Yesterday, as a nation, we celebrated Veterans’ Day. Some communities held parades, courts and banks were closed. My kids didn’t have to go to school and many of my Facebook friends posted heartfelt thank you notes to the people in their lives that have served our country or generally to members of the Armed Forces for securing and protecting the freedoms we all hold dear. My dad is a veteran, as is my husband’s grandfather, and so are some members of my law firm and my friends. My husband and I discussed with our children many of the people we know who are veterans and the sacrifices they have made. Do you have family members or co-workers who are veterans? If you work with veterans, your company may qualify for a tax credit pursuant to the Veterans Opportunity to Work or VOW to Hire Heroes Act of 2011. But time is running out to take advantage of the credit.
Here’s how you qualify:Employers may claim the expanded Work Opportunity Tax Credit for qualified veterans who were hired between November 22, 2011 and January 1, 2013. This includes both for-profit and tax exempt non-profit employers. To be considered a veteran for purposes of the tax credit, an individual must: Have served on active duty in the U.S. Armed Forces for more than 180 days or have been discharged or released from active duty for a service-connected disability; and Not have a period of active duty of more than 90 days that ended during the 60 day period ending on the hire date. To be qualified for purposes of the credit, the veteran must be certified as: A member of a family receiving food stamps for at least a 3 month period during the 12 month period ending on the hire date; Unemployed for at least 4 weeks but less than 6 months in the 12 month period ending on the hire date; Unemployed for at least 6 months in the 12 month period ending on the hire date; Entitled to compensation for a service-connected disability and unemployed for at least 6 months in the 12 month period ending on the hire date; or, Entitled to compensation for a service-connected disability and unemployed for at least 6 months in the 12 month period ending on the hire date. Employers must file a Form 8850 with their state work force agency to claim the credit. For most employees, the Form 8850 must be filed within 28 days after the eligible worker begins work. The qualified veteran must work 120 hours for any credit to apply.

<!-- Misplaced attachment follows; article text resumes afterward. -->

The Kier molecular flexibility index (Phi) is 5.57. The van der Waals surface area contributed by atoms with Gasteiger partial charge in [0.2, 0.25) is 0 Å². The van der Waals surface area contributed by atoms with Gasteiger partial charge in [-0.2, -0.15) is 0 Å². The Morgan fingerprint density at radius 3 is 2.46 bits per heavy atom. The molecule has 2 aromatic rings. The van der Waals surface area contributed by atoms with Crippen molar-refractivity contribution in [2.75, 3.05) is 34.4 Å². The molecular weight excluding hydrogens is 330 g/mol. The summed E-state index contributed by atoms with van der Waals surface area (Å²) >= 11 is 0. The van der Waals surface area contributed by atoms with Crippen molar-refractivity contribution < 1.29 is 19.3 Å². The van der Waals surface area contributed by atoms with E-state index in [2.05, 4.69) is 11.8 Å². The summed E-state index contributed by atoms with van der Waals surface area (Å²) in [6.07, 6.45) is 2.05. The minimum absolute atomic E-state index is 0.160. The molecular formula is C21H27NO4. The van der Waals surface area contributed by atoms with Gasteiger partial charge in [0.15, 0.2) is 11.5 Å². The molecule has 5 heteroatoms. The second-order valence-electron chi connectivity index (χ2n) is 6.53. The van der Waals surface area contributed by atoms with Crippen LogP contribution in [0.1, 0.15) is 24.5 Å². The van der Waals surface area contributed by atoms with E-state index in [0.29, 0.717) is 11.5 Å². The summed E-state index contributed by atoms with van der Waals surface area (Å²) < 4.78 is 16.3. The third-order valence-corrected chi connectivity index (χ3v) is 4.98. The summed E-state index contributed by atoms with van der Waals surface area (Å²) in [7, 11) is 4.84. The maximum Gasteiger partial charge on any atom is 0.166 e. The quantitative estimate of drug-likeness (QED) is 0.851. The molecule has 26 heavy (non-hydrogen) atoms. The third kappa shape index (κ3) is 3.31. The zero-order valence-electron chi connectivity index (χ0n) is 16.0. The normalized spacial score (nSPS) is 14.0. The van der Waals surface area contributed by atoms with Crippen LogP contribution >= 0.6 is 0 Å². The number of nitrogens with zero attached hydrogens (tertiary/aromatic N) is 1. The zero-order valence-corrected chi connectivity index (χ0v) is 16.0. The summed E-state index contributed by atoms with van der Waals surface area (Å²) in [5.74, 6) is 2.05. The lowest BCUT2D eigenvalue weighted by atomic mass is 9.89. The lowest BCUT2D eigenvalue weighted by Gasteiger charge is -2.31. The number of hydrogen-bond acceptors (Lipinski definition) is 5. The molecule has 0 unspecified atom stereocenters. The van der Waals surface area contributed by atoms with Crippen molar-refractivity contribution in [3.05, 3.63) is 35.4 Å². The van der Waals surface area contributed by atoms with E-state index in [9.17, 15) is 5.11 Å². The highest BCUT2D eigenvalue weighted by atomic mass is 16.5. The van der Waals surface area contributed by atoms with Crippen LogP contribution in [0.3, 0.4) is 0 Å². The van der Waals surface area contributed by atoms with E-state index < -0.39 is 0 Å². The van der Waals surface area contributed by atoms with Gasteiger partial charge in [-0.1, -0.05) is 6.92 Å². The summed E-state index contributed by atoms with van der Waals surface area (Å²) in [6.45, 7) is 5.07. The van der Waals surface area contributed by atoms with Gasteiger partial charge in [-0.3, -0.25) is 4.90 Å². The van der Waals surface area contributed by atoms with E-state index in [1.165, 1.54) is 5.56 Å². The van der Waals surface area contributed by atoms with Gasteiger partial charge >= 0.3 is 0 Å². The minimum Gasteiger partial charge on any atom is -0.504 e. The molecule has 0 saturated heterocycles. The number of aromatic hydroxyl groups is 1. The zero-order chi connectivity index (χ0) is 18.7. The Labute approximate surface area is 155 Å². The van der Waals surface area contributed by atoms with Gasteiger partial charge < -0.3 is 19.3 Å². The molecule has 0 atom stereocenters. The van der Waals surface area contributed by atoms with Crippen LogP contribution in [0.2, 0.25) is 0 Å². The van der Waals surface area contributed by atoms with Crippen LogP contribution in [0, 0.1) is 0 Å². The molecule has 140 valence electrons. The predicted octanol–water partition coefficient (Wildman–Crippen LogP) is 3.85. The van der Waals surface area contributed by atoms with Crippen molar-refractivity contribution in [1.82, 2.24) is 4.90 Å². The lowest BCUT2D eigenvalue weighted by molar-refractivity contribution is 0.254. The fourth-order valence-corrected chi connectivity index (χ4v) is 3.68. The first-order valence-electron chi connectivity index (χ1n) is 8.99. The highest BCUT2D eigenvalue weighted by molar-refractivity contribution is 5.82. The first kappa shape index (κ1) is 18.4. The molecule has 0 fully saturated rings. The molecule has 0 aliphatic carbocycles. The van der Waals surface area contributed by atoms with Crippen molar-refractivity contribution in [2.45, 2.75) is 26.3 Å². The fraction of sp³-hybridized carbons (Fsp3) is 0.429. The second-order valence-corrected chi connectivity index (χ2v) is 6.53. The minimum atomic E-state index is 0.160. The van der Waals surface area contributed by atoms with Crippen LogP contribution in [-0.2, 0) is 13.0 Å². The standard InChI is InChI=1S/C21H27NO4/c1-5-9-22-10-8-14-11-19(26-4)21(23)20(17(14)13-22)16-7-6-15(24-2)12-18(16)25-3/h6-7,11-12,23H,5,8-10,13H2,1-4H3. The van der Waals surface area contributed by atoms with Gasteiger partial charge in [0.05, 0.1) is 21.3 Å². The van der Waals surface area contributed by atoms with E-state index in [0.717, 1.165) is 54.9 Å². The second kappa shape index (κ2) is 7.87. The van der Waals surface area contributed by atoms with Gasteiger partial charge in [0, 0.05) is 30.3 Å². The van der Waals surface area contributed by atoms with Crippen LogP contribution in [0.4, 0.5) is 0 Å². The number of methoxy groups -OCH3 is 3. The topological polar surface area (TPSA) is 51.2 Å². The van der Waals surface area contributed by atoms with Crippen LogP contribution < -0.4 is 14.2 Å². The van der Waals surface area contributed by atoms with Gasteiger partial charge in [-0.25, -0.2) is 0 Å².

Here’s how the credit works:For-profit employers claim the tax credit as a general business credit against their income tax. Qualified tax-exempt organizations claim the credit against the employer social security tax. The maximum tax credit is $9600 per worker for employers that operate for-profit businesses, or $6240 for tax-exempt organizations. The amount of the credit will depend on a number of factors, including length of the veteran’s unemployment before hire, the number of hours the veteran works and the wages the veteran receives during the first year of employment. Employers hiring veterans with service-related disabilities may be eligible for the maximum tax credit.
(For more information, check out: http://www.irs.gov/Businesses/Small-Businesses-&-Self-Employed/Expanded-Work-Opportunity-Tax-Credit-Available-for-Hiring-Qualified-Veterans).
As we have all seen in the news, veteran unemployment is a big problem in our country. Many employers have reported to me that they prefer hiring veterans due to the skills, training and discipline instilled during their military service. Now hiring a veteran may not only be a good move for increasing the quality of your workforce, but for your tax bill as well. Bottom line, if you have recently hired veterans or if you are considering doing so in the near future, a visit to your accounting department is in order to make certain your company is getting all of the advantages from your hires. And next Veterans’ Day, you may have more heroes to point out to your children.